Wednesday, April 15, 2009

Langoustines Epicées , Mousseline de Carottes, Sauce Coriandre

Spiced Langoustines, Carrot Mousse & Cilantro Sauce.
It's been a while since I've posted anything food-related. The search for a restaurant around town has taken up lots of my time. That's not to say I haven't been in the kitchen lately. Au contraire! I've also been cooking up a storm over the past few feeks. And I simply have to post this. It's one very, very deliciously exceptionally good dish. It's a take off of something I learned a couple of years ago while working at Hélène Darroze (2-michelin star restaurant in the 6ème) . When I was at the restaurant, I always prepared the langoustines (Norwegian lobsters), cooked them & made the sauce. Somebody else on the vegetable station always prepared the carrots. And yet somebody else put all the pieces together on the plate (usually the Second, 2nd in charge). All of that was before the server could rush it out to the customer while still piping hot. Wonder no more why such restaurants can cost an arm & a's all that attention to detail & perfection...!

The languostines taste just like lobster, maybe better, if that's even possible. (When they are as fresh as the ones we had, as in still hyper-actively moving around when we bought them at the outdoor fish market, then I guess it's possible! Being that exceptionally fresh & alive did, however, make it really, really difficult to deal with back at home. I'll spare you the details. Let's just say that Eric had to leave the kitchen.)

Chef Héléne Darroze has posted this recipe in several public, free magazines & you can find it on line if you're looking for the authentic deal, including exact proportions. Here, below, is my adaptation. In english, but without any specific quantities! (Only because I didn't keep track of them.)

Ingredients (for 8) - Inspired by Hélène Darroze; adapted recipe

Langoustines ~3-5 per person depending on size
carrots 1 - 1.5 kgs
navel orange ~1 piece
butter/cream (but not if you're watching your cholesterol...humm...)
cilantro 1/2 bunch
spring onions - a couple
demi-glace (veal or chicken)
white wine
favorite spice blend, cajun spice blend, etc.


1.) This is my version for preparing the carrots & I like how it worked. Steam carrots & section the orange. Purée the cooked carrots in a food processor. Add the orange sections to processor one at at time until you get the flavor just right. Same with the juice. Add until you end up with a nice, fluffy consistency. Not watery from too much orange juice! Season well. Passer au chinois. (Pass through a fine sieve filter.) Can be done ahead & re-heated at low temp in the oven, or used right away while still hot.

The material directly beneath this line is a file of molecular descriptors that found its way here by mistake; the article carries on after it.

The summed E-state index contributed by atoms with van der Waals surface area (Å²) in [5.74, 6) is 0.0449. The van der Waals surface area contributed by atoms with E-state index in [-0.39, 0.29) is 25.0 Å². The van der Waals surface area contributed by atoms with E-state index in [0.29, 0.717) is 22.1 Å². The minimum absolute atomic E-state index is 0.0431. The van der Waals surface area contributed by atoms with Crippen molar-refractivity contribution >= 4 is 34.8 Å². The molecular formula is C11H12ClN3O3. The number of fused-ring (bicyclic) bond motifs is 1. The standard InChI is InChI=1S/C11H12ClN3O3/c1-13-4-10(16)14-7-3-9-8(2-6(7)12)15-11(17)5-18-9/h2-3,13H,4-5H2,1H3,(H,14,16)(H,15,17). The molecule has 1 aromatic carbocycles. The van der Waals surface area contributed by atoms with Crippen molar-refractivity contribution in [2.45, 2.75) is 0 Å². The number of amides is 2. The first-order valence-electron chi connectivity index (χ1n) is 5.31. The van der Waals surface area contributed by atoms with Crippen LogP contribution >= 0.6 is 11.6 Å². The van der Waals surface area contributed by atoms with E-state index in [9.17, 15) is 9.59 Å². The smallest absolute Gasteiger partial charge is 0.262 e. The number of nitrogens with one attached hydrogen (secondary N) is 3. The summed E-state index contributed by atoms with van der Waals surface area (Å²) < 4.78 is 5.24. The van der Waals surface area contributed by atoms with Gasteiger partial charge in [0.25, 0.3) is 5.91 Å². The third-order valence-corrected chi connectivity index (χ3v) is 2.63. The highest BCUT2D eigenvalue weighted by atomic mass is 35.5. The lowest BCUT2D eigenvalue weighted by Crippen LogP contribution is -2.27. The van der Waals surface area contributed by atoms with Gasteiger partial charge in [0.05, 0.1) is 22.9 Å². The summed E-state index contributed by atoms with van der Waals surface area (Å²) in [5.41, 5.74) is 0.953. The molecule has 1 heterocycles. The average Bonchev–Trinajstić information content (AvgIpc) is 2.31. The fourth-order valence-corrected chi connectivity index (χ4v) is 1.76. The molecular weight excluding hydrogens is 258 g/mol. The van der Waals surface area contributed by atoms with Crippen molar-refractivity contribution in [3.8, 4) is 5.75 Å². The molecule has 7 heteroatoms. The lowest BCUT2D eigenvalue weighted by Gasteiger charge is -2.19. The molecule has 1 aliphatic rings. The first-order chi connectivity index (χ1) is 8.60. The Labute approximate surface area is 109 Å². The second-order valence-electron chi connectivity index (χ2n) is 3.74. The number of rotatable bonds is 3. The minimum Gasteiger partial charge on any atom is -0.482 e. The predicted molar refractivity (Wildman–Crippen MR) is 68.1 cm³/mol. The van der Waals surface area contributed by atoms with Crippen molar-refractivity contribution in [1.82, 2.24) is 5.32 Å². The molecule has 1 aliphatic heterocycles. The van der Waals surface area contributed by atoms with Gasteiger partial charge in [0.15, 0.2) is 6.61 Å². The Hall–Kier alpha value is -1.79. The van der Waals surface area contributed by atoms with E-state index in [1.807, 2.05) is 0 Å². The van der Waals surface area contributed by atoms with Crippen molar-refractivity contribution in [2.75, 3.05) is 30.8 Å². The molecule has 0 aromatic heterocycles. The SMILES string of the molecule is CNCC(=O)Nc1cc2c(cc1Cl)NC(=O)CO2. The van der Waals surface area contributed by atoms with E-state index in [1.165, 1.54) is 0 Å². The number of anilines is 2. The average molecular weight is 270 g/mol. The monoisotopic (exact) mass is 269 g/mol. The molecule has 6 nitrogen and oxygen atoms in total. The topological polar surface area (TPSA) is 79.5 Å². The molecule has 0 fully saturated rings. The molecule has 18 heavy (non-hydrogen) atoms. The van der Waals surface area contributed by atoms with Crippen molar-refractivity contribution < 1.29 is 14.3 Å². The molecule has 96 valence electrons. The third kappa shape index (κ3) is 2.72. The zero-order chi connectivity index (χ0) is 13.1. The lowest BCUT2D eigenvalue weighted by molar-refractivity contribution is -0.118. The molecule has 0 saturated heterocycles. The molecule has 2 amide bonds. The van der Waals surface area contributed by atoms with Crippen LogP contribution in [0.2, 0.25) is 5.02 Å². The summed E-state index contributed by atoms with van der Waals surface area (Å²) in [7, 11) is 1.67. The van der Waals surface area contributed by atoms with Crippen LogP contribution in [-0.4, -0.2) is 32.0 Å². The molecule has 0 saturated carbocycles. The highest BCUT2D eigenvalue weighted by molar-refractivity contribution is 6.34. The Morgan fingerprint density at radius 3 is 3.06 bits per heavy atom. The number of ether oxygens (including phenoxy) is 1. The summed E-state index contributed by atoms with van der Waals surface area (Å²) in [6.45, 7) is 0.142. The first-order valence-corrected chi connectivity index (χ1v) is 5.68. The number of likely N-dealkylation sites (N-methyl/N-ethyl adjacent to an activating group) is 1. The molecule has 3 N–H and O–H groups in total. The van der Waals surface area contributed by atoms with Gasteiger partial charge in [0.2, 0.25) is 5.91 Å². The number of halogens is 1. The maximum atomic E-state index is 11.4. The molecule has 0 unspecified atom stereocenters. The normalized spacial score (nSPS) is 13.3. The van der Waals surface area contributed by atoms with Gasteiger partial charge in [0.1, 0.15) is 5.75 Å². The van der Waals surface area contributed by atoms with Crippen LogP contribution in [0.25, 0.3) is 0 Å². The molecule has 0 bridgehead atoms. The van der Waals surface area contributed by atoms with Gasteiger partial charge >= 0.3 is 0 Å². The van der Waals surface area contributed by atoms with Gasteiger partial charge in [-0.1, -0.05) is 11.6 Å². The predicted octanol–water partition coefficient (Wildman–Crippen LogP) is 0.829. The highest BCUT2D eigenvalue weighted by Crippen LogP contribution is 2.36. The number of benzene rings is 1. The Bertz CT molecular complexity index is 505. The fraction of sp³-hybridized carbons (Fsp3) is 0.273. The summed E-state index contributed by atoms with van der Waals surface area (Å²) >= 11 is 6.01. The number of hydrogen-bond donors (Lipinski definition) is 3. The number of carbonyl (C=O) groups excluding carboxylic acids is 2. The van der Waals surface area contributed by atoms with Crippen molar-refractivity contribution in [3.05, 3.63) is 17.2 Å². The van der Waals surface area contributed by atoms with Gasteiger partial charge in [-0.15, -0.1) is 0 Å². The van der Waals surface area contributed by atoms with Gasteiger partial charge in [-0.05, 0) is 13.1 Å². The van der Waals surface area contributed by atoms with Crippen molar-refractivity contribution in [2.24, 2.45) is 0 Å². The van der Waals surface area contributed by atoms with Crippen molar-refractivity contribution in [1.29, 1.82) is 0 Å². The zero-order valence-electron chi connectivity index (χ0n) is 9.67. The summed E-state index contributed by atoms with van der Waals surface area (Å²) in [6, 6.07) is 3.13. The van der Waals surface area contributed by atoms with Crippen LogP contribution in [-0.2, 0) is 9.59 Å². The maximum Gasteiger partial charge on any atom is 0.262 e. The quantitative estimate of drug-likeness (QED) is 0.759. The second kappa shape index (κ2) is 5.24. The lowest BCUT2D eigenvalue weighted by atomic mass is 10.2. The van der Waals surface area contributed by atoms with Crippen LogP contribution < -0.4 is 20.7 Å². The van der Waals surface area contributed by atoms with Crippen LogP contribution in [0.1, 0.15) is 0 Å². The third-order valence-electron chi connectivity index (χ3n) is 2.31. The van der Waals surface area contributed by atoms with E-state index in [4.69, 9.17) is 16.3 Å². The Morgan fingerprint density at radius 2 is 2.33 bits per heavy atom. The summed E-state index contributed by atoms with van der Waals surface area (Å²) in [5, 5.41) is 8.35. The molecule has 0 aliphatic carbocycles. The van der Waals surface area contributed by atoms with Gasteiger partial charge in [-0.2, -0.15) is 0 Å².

2.) Remove shells from langoustines, but leave the tail end for decoration. You could easily use shrimp in place of langoustines. Before pan-frying, dip the langoustines in your favorite spice blend. I used something from Morocco called ras-el-hanoute, a ground spice blend of over 35 spices typically used to make tagines.

3) Sauté the langoustines in duck fat, olive oil, butter, or your preferred fat. To test for doneness, touch the langoustine. (Yes, touching food for doneness happens all the time at restaurants...but don't worry, my finger is clean. ;). They should be firm to touch, but not hard (ie, overcooked). Removed from pan when cooked.

4.) For the sauce, this has been adapted for the home kitchen. The results are just as satisfying. De-glaze the pan with some white wine. Reduce. Add demi-glace (you can buy this at Williams Sonoma's in the states, or G. Detou in Paris, etc). Add chopped spring onions & chopped cilantro. Monter au beurre. (Add a few knobs of cold butter to sauce pan, off the heat, and swirl until melted. This will add a richness to the flavor, give it a nice sheen, & get it to a nice consistency. A real french cooking technique for any sauce! Or skip this step if you are watching your cholesterol....uuurrrghhh....)

5) Assemble: Put a few spoonfuls of carrot purée on your plate. Top with langoustine or shrimp. Spoon some sauce all around. Don't forget to season with salt & pepper.

Voilà. Fine dining at home.....let me know if anyone tries this out. If not, just call me & I'd be happy to private chef it for you in Paris! Or, for the real deal, head straight to Restaurant Hélène Darroze. I highly recommend it. And believe me, I can't say that about every place I've worked at!

Restaurant Hélène Darroze
4, rue D'Assas
75006 Paris


1 comment:

Anonymous said...

Hi, I tried this recipe last night, with sweet potato and ginger mousseline, the sauce was brilliant, adn so, so easy to make! sauces for langoustine tend to be heavy and creamy, this was light and tasty.
Now I can serve it tonight for our Xmas meal. And the langoustine are fresh fresh fresh- we live in Iceland so they are straight from the harbour (une francaise à Reykjavik...).
Merci pour les recettes!